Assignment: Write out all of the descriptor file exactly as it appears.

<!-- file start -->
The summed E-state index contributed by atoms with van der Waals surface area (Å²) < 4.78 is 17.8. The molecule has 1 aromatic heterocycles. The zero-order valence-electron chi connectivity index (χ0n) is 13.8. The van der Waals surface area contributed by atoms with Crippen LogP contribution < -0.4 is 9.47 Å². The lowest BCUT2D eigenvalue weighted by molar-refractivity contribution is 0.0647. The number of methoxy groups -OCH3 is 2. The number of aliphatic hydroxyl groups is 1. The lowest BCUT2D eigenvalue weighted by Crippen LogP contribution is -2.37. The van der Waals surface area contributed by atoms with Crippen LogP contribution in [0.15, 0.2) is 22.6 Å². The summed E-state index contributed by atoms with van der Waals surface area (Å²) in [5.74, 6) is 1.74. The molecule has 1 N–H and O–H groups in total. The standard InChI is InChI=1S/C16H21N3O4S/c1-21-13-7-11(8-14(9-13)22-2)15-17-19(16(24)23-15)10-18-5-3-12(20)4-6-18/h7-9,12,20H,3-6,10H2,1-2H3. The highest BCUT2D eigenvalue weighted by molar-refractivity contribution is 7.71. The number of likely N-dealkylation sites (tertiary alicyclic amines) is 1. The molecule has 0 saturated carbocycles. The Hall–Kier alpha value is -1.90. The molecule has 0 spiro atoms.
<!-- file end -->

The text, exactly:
The summed E-state index contributed by atoms with van der Waals surface area (Å²) < 4.78 is 17.8. The molecule has 1 aromatic heterocycles. The zero-order valence-electron chi connectivity index (χ0n) is 13.8. The van der Waals surface area contributed by atoms with Crippen LogP contribution < -0.4 is 9.47 Å². The lowest BCUT2D eigenvalue weighted by molar-refractivity contribution is 0.0647. The number of methoxy groups -OCH3 is 2. The number of aliphatic hydroxyl groups is 1. The lowest BCUT2D eigenvalue weighted by Crippen LogP contribution is -2.37. The van der Waals surface area contributed by atoms with Crippen LogP contribution in [0.15, 0.2) is 22.6 Å². The summed E-state index contributed by atoms with van der Waals surface area (Å²) in [5.74, 6) is 1.74. The molecule has 1 N–H and O–H groups in total. The standard InChI is InChI=1S/C16H21N3O4S/c1-21-13-7-11(8-14(9-13)22-2)15-17-19(16(24)23-15)10-18-5-3-12(20)4-6-18/h7-9,12,20H,3-6,10H2,1-2H3. The highest BCUT2D eigenvalue weighted by molar-refractivity contribution is 7.71. The number of likely N-dealkylation sites (tertiary alicyclic amines) is 1. The molecule has 0 saturated carbocycles. The Hall–Kier alpha value is -1.90. The molecule has 0 spiro atoms.